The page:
A user who runs programs in the background with ampersand usually works with programs that either send their output to files by default or that output is redirected. A program that prints data to the screen will continue to do so when run in the background, so it is impractical to do this using a program that sends lots of output to the screen. If you suspend a program like an editor however, it stops running, so nothing from its user interface is being displayed.

There are several ways to examine the processes, sometimes called tasks that are suspended or running. Sighted users often work with the command top, which updates continuously. This program is impractical for screen access users.

A better way for us to examine the processes is the ps command, which has a variety of parameters. ps displays the Process ID, a number which identifies the process to the operating system, the user running that process, and the amount of memory it is consuming. Ps can also display other details as documented in its man page.

To see a list of tasks started during your current session, with your current shell, you can type jobs. Jobs, unlike PS, is a command that displays job numbers, which are assigned by the shell to each task you've started since you logged in. Job numbers are specific to the particular running shell. The jobs command lets you suspend a job as well as shows you wich jobs are running and which are suspended. The terminology for a suspended job is "stopped" so a "stopped job" is actually a suspended job whose state is frozen.

As mentioned above, the command to put a task in to the background is bg and the command to put a task in to the foreground is fg. Typing fg 3 puts the process with job number 3 in to the foreground. Typing bg by itself puts the current foreground job in the background. Typing fg by itself brings the last job that was placed in the background back to the foreground. And job numbers continue to increment until your session with a particular shell is closed.

Though process IDS increment, they increment from when the system was last started. Job numbers being specific to the running shell are easier to track programatically. So if the user wants to bring to the foreground the fourth job he started, he can type fg 4.

Only one job runs in the foreground at a time, but multiple jobs can run in the background.

To end a task, the command is kill. You follow kill with the process ID. Kill can also send signals to a process. Signals tell the process to do a variety of things based on external conditions, for example, suspend.

killall -list shows a list of all "signals" that the shell can send to a process. A signal can tell a process to suspend itself or to terminate. A signal can simply tell a process to update its screen output.

Examples of signals include:

  • Hang up the modem.
  • Terminate -- prepare to be ended by tidying up memory, flushing buffers, closing files, etc.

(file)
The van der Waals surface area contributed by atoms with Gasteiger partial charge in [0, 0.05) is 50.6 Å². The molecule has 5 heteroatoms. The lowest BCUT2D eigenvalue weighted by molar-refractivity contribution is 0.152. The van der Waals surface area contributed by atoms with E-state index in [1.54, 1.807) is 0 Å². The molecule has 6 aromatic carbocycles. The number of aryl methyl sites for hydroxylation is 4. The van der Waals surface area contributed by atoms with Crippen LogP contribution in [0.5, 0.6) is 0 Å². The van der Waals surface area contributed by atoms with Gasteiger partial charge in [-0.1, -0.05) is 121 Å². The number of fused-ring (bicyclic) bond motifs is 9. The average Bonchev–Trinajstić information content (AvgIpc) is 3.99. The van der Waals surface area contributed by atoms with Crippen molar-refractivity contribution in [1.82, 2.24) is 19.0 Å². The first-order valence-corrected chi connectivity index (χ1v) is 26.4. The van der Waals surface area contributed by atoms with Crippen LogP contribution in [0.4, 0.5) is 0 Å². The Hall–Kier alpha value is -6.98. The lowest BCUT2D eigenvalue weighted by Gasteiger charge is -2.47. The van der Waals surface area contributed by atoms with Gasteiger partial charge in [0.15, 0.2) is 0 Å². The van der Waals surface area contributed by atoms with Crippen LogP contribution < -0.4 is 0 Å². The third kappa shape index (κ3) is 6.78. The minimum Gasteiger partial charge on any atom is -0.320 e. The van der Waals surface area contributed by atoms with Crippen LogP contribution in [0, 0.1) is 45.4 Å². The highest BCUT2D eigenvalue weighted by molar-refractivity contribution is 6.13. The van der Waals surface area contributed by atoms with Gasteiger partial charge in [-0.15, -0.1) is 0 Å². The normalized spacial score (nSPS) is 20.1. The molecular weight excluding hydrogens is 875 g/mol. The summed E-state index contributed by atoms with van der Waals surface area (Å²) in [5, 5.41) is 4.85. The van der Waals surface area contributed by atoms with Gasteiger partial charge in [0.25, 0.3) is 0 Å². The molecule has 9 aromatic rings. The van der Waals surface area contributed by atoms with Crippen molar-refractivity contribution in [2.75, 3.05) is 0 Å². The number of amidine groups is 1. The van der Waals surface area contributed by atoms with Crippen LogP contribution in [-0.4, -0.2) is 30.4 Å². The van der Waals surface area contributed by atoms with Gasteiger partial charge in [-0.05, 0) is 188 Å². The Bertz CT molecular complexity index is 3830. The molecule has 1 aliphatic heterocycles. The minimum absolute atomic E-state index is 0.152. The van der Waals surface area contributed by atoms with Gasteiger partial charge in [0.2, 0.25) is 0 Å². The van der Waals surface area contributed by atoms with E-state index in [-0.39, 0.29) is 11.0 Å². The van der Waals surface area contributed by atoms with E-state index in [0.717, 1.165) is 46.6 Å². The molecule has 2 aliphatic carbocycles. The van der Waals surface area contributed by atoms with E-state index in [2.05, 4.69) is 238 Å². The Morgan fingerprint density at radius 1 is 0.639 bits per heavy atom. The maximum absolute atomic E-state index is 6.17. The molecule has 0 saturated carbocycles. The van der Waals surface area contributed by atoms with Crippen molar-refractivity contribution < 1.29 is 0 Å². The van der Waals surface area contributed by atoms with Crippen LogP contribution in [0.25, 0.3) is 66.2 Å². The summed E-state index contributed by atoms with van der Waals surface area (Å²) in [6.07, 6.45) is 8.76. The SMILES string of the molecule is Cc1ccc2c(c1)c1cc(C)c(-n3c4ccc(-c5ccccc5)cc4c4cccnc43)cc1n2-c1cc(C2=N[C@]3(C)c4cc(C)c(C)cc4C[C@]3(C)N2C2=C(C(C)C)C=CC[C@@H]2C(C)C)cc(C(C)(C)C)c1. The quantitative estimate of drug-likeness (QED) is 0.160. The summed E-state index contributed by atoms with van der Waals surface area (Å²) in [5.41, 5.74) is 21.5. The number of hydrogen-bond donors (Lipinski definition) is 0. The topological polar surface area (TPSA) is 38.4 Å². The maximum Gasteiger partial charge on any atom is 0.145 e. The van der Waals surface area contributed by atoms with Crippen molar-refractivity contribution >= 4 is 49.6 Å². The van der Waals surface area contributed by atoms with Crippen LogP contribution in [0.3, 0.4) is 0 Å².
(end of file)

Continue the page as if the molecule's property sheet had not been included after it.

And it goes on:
• Terminate meaning the process will be killed now.
    • Break -- CTRL-C was pressed signifying the user wants to interupt.

You can experiment with processes and job control using the following simple script:
while ((1))
echo moo
sleep 10
name the script use chmod to make it executable
chmod 755
and try running it in the background with./ &
while it runs, try suspending it with ctrl-z. Try using fg and bg to move it to the foreground and background respectively. Try using the ps and jobs command to see the status of tasks. Try running multiple instances of Try running it under screen. Try redirecting its output:./ > moo.txt

Try killing one of your moo processes. Try renaming to something else and running that. Try creating multiple versions of and having them echo different things and try running them all at once.

Working With Top

Using Top

The premiere process exploration tool for console-based Linux is Top. Unfortunately it is less useful for a screen access user, because, by default it updates the screen every five seconds.

However if you are assisting others or troubleshooting a process problem, being familiar with Top is highly recommended.

Top is an interactive command; once running, it will continue until you exit by typing q for quit.

There are many other single-letter commands you can issue while it runs. These are the most useful for a user with a screen reader:
Change the refresh delay -- type s followed by the number of seconds as in s20 to update every twenty seconds
Show processes only for a specific user -- type u followed by user's name
Toggle memory usage display -- m
Toggle load average display --l
Toggle the totals --t
Toggle Idle mode (show only running processes) -- i
Change the sort order of columns in the display --o or O
Write default options to disk --W (note uppercase W)
When you have things set the way you want, the capital W will save your configuration so top will always display for you the same way you've set it now.

The sort keys are fully explained in the man page for Top.

For the toggles, the first press will turn them off, and the second press turns them back on again.


Commands like top and ps display all processes, or can be told with various parameters to display only particular processes.

The command jobs shows only the current tasks that were started during the current shell. Jobs is part of the bash shell, and is useful because its list is so much shorter, when all you want to do is kill or detach from a recently started job.

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Page last modified on June 13, 2012, at 06:55 AM